Veteran sportscaster Dan Patrick gets paid to talk, but a frightening disease has made even that difficult, as he revealed Thursday on “The Dan Patrick Show.”
Patrick opened up the program with the revelation that he’s been battling polymyalgia rheumatica, a condition that causes joint and muscular pain all over the body.
“There’s something I wanted to bring up, and it’s had to do with my health over the last seven years,” he said. “There are moments on this show when I have had memory loss, and I’ll tell you what it’s due to. There are times when I feel like my mind and my mouth are not working together. I think you’ve come to expect me to perform at a high level. I was just going to pull the curtain back because I don’t know where I’m headed over the next five months.
“I’ve been going through treatments here for what I have is called polymyalgia rheumatica. I’ve had it for seven years. It’s intense joint pain. If anybody’s ever had this, then you’ll understand. It’s like having the flu and you’re not nauseous.”
Patrick went into detail about just how much pain he was in. “I couldn’t tie my shoes,” he said. “I couldn’t walk. It was joint pain, both hands, both shoulders, both hips, both knees. Even a tooth I had replaced I could feel pain — every single morning.”
To help alleviate the symptoms, Patrick turned to the drug prednisone, which was effective but brought its own set of complications. He described it as a “horrible drug” that left him with depression, irrational crying and even suicidal thoughts.
“I kept thinking, ‘I don’t want to do this anymore,’ and there were times when I debated whether I was going to continue to do this show,” he said.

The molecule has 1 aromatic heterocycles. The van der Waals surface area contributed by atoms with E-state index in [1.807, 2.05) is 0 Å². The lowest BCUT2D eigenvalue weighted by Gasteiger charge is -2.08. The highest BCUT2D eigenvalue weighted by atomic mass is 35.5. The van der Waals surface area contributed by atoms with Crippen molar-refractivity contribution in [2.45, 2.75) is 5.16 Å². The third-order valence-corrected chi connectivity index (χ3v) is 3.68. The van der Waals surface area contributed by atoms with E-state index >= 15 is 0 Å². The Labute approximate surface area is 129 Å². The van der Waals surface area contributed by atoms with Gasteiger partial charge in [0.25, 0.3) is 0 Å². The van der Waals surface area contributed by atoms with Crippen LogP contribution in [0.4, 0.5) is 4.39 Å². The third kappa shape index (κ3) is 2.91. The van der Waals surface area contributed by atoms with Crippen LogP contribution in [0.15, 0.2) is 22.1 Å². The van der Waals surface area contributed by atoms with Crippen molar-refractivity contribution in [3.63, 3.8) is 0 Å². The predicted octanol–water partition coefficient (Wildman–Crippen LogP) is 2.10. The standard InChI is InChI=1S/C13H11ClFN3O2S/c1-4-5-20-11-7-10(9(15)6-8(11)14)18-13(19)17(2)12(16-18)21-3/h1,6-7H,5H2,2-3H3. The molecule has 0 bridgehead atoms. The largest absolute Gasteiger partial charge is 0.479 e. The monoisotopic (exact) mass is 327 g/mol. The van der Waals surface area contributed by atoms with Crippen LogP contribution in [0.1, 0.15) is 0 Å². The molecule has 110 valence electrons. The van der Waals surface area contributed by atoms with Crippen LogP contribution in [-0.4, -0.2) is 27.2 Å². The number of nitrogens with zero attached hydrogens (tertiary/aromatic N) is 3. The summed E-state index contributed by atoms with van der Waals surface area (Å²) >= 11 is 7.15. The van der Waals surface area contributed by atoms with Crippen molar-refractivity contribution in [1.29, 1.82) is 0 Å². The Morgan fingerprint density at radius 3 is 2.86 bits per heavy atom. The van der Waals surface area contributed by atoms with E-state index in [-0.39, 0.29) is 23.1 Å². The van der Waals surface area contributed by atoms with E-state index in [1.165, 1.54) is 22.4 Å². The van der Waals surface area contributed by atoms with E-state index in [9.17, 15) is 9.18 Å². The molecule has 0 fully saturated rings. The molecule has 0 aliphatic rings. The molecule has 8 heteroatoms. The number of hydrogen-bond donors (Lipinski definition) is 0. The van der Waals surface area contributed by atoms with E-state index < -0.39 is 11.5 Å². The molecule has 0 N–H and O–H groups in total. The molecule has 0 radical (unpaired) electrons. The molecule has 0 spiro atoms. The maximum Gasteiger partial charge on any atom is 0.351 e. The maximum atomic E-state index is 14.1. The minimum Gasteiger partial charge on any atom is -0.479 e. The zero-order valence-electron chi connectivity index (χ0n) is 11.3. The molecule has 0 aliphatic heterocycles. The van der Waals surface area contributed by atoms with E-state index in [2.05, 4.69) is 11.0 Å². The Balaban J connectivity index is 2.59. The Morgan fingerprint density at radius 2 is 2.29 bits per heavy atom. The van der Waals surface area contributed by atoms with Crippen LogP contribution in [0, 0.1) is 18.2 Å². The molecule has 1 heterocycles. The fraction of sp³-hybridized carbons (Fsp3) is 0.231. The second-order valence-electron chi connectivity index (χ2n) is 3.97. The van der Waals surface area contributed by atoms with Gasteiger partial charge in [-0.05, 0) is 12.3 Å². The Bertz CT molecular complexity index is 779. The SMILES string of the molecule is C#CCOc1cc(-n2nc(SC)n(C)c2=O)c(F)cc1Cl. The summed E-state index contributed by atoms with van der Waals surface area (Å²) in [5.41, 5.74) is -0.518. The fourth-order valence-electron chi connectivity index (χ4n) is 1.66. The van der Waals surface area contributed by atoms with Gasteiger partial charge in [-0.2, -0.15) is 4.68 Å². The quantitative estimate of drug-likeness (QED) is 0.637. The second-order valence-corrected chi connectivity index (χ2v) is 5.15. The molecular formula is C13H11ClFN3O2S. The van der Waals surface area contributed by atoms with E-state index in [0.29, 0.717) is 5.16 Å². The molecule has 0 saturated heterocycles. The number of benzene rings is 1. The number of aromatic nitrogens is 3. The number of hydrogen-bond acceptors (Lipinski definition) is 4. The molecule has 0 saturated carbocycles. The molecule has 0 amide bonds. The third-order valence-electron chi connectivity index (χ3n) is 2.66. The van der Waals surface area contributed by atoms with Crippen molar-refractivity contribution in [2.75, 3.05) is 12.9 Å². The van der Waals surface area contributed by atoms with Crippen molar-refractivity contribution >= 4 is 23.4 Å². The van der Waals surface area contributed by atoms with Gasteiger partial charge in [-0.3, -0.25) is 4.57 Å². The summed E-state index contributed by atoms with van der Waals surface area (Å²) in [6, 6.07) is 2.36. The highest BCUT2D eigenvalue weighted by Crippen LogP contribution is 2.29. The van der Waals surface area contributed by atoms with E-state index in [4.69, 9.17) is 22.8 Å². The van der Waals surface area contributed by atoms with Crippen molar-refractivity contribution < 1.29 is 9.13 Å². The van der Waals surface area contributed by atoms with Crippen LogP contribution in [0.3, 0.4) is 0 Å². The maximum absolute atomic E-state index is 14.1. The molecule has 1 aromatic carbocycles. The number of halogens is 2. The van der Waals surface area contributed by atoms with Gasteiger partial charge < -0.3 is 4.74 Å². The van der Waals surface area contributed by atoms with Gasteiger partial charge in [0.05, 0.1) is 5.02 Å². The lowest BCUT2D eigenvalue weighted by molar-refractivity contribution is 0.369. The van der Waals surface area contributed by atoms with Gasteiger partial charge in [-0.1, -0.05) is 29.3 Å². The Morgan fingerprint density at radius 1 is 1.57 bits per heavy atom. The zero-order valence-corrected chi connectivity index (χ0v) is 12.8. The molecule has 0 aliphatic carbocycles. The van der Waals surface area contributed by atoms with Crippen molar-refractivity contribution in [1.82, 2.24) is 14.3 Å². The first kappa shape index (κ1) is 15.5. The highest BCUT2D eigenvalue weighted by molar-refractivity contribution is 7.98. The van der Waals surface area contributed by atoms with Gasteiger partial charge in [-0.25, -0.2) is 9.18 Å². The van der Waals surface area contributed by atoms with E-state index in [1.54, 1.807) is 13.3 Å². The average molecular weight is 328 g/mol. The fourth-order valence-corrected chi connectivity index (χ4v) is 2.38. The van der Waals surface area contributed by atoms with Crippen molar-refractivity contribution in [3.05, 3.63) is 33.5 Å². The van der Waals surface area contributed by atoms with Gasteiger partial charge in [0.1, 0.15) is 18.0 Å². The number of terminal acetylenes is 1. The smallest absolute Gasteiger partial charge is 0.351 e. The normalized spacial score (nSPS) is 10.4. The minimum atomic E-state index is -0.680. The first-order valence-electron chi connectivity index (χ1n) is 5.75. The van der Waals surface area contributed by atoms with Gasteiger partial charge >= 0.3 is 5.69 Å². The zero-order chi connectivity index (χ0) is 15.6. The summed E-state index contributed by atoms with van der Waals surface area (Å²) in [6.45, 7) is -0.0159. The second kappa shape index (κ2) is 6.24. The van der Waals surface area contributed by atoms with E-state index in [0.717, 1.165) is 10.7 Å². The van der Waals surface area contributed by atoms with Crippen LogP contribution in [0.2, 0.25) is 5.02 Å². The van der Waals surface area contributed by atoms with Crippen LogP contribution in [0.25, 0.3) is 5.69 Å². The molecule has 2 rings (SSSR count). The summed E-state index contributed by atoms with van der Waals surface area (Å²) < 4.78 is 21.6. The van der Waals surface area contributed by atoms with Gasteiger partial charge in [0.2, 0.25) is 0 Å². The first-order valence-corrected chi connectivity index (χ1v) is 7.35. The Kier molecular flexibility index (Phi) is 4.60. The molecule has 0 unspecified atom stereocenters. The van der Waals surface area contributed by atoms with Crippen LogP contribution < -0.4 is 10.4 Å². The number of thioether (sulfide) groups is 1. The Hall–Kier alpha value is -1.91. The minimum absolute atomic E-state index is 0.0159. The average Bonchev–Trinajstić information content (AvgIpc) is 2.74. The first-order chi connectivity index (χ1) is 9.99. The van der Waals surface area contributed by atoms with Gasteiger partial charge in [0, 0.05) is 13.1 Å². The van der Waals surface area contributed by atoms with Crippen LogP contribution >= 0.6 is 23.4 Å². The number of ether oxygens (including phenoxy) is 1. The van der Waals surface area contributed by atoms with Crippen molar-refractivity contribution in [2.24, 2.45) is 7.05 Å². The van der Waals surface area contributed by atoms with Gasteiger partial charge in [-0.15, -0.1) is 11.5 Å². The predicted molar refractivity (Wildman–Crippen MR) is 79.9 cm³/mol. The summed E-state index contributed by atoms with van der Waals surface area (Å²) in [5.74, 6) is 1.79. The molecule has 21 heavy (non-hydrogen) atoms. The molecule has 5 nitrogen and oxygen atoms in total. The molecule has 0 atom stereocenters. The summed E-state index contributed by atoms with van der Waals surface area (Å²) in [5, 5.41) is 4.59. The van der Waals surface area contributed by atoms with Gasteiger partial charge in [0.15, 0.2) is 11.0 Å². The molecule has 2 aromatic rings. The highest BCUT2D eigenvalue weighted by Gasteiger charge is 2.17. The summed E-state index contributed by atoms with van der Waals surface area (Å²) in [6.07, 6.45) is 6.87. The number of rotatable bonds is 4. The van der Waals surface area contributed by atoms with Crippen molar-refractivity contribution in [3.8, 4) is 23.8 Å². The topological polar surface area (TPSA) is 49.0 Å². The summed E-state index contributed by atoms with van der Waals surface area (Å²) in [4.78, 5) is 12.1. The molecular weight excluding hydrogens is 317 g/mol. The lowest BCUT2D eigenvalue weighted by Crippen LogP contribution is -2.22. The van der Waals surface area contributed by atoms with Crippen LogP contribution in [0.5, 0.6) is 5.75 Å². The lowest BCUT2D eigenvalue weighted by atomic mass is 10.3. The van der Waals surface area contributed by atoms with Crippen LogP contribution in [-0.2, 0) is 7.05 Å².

Patrick eventually was entered into a trial at the Hospital for Special Surgery in New York, where he was offered light chemo IVs once a month. Those have helped with both the pain and the side effects of taking prednisone, he said.
But the IVs also have led to other complications, including memory loss, and that may affect his work more than the physical pain or mental health problems.
“There are these moments that there is a mental pause that’s hit, a button,” he said, getting choked up.
One of those moments came last week when Patrick couldn’t remember Los Angeles Angels slugger Albert Pujols’ name, and he needed his staff to jump in on the air to help fill him in.
“I had a dinner with my wife and my daughter last month,” he said. “And I texted her the next day because I didn’t remember dinner.”
Patrick said he hopes listeners can bear with his “brain fog” as he plans on continuing the IV treatments through September. He also thanked his staff for helping him out during shows to the extent that his problems weren’t even noticeable with their assistance.
The 62-year-old Patrick received support and words of encouragement from many of his peers in the sports industry.
All the best to a great friend and icon in the industry. Sending up a prayer for you DP.
— Rece Davis (@ESPN_ReceDavis) May 2, 2019
Thank you @DanPatrick – for your courage and your generosity – sharing this will help many who struggle with all sorts of things – best wishes to you as you work to surmount the challenges before you – and thank you again – and (of course), hi Dan.
— Amy Trask (@AmyTrask) May 2, 2019
— Rich Eisen (@richeisen) May 2, 2019
god bless Dan and good luck. blink twice if @PaulPabst made you refer to him as being the Bill Belchick of the show
— PFTCommenter (@PFTCommenter) May 2, 2019
“The Dan Patrick Show” is in its 20th year. The show got its start on ESPN and was picked up by DirecTV’s Audience Network in 2009 and NBC Sports in 2012.
Earlier this year, the show started streaming on Bleacher Report’s video streaming service, B/R Live.
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